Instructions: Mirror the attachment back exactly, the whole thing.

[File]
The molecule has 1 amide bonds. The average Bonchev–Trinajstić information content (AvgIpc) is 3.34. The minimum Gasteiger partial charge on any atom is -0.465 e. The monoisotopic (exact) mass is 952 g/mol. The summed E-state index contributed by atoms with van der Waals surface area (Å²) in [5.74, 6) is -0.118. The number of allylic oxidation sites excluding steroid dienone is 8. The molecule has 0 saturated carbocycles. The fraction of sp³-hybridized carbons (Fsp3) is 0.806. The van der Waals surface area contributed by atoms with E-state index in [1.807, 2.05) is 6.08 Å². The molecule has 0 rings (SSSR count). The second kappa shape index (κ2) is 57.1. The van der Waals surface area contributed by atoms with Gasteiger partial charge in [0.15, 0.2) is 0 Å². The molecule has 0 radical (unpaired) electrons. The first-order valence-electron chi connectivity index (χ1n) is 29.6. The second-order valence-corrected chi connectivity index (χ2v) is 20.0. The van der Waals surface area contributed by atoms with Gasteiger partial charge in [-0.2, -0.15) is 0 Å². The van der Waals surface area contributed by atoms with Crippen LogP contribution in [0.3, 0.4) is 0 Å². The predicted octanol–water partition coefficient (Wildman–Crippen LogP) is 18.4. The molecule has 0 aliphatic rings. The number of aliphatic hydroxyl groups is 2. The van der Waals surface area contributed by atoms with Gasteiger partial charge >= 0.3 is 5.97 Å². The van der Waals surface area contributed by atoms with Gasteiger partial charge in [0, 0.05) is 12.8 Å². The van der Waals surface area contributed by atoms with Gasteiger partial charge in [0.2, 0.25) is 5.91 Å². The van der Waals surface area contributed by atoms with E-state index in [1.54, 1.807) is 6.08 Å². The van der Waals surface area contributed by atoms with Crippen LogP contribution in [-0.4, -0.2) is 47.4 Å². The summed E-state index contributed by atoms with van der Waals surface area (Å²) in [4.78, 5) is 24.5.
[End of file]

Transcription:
The molecule has 1 amide bonds. The average Bonchev–Trinajstić information content (AvgIpc) is 3.34. The minimum Gasteiger partial charge on any atom is -0.465 e. The monoisotopic (exact) mass is 952 g/mol. The summed E-state index contributed by atoms with van der Waals surface area (Å²) in [5.74, 6) is -0.118. The number of allylic oxidation sites excluding steroid dienone is 8. The molecule has 0 saturated carbocycles. The fraction of sp³-hybridized carbons (Fsp3) is 0.806. The van der Waals surface area contributed by atoms with E-state index in [1.807, 2.05) is 6.08 Å². The molecule has 0 rings (SSSR count). The second kappa shape index (κ2) is 57.1. The van der Waals surface area contributed by atoms with Gasteiger partial charge in [0.15, 0.2) is 0 Å². The molecule has 0 radical (unpaired) electrons. The first-order valence-electron chi connectivity index (χ1n) is 29.6. The second-order valence-corrected chi connectivity index (χ2v) is 20.0. The van der Waals surface area contributed by atoms with Gasteiger partial charge in [-0.2, -0.15) is 0 Å². The van der Waals surface area contributed by atoms with Crippen LogP contribution in [0.3, 0.4) is 0 Å². The predicted octanol–water partition coefficient (Wildman–Crippen LogP) is 18.4. The molecule has 0 aliphatic rings. The number of aliphatic hydroxyl groups is 2. The van der Waals surface area contributed by atoms with Gasteiger partial charge >= 0.3 is 5.97 Å². The van der Waals surface area contributed by atoms with Gasteiger partial charge in [0, 0.05) is 12.8 Å². The van der Waals surface area contributed by atoms with Gasteiger partial charge in [0.2, 0.25) is 5.91 Å². The van der Waals surface area contributed by atoms with E-state index in [1.54, 1.807) is 6.08 Å². The van der Waals surface area contributed by atoms with Crippen LogP contribution in [-0.4, -0.2) is 47.4 Å². The summed E-state index contributed by atoms with van der Waals surface area (Å²) in [4.78, 5) is 24.5.